bombing. Ponzano (Italy). a music band comprising of Jews and Arabs. Titled “Enemies. The catalog included photos of an Arab grocer and a Jewish customer. The advertisements featured full color faces of death-row inmates. no matter what the outside skin color was. issues we feel should be more widely discussed. Benetton released its death-row advertising campaign. A special booklet and video was also released that aimed at showing the reality and futility of capital punishment.” The tattoo mark was similar to the numbers tattooed by Nazis on concentration camp prisoners. Corleone (Italy). etc.” Though most of its advertisements were severely rebuked by governments. holding an Asian baby. These catalogs featured pictures of people from the above-mentioned countries. which featured prisoners who had been sentenced to death. etc. all different ages. a family weeping before the bloodied corpse of a Mafioso. etc. bottom) tattooed with the English abbreviation “HIV Positive. Toscani went one step further by embracing “reality advertising.” The hearts portrayed that everybody was the same in the inside. only our logo. Other controversial advertisements included a black stallion mounting a white mare. Apart from advertisements for billboards and magazines. China. Jerusalem. stomach. arms. America and Asia. black and yellow.
As more and more people understand our position and the urgency of these issues. Toscani’s responsibility. model and merchandizing. this has already happened. the consumer. we must take our communication our images have caused. to a discussion of the be like throwing money away if we only explained
. Benetton has given me incredible Luciano Benetton responded to retailers and other freedom to propose issues that should be protestors about its questionable advertising themes: communicated. many newspapers in many countries the viewer. in the apparel business.” The more the company’s advertisements were banned. Many retailers criticized Benetton’s was Oliviero Toscani who created advertisements the less traditional way. politically correct message. I’m is entitled to illustrate its point of view in its aware that. In reality.Case Study n
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discussed about life and their punishment.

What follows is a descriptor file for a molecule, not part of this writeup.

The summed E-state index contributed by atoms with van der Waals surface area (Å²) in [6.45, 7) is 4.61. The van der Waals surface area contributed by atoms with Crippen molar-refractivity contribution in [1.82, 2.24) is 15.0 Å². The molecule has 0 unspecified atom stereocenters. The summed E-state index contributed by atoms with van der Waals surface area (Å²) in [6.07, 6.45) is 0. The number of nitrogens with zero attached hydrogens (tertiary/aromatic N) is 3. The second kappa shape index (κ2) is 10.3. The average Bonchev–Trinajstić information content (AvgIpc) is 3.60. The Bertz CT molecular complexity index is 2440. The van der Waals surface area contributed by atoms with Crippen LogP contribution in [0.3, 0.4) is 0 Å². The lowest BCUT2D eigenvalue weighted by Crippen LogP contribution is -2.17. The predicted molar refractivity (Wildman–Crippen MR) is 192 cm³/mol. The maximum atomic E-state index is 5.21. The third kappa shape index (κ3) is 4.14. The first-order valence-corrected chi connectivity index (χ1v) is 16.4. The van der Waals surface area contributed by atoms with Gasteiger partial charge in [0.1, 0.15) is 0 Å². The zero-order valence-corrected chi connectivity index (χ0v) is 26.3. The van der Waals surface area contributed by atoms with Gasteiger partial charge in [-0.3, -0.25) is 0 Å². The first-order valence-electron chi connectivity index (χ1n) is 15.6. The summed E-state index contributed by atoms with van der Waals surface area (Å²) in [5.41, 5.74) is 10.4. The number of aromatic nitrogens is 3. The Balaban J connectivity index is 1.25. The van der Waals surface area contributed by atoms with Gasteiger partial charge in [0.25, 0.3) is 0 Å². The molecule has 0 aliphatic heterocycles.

issues themselves. the company associates itself with engineered refused to print Benetton feelings of empowerment advertisements. the more Benetton got publicity. even if the message is made with shocking images.” then they would be less inclined to see the prisoners executed and more inclined to support against death penalty. Benetton Benetton and Oliviero Toscani was also sued by many of its retail outlets that believed the provocative advertisements drove away The strong force behind Benetton’s advertisements customers. But we still find a lot of people I’m responsible for the company’s who know the name but don’t know what we sell. at detractors. The state of Missouri (US) where the inmates in question were imprisoned filed a suit against the company stating that they were mislead regarding the use of the photos that were taken. Through government authorities in Toscani’s responsibility.” and tries to claim the ability for promote sales a bird stuck in an oil slick. They social change. He explained his If Benetton wanted to underwrite some cause. The newborn advertisement was buy their product through shock value. an up“We are aware of the controversy that some of to-date company. By empowering Over the years. Not the one usually followed worthwhile stances will have supporters and by most companies.” communications. But we’re trying to sell products. and righteousness. At this point everyone should know “Nobody ever told me my job was to sell anything. France and UK. as strategy: Benetton’s creative director. realities rather than promote sales. To be really contemporary. In 1995. Benetton as a company has advertisements featuring child was to document social become icon for this kind of laborers. empowerment and memorability. The families of the victims and prisoners objected strongly to the campaign. having a relatively big budget. the human body protest in advertising which realities rather than stamped “HIV Positive. withdrawn from the media in Italy. In various countries.” One leading magazine summarized Benetton’s advertisements: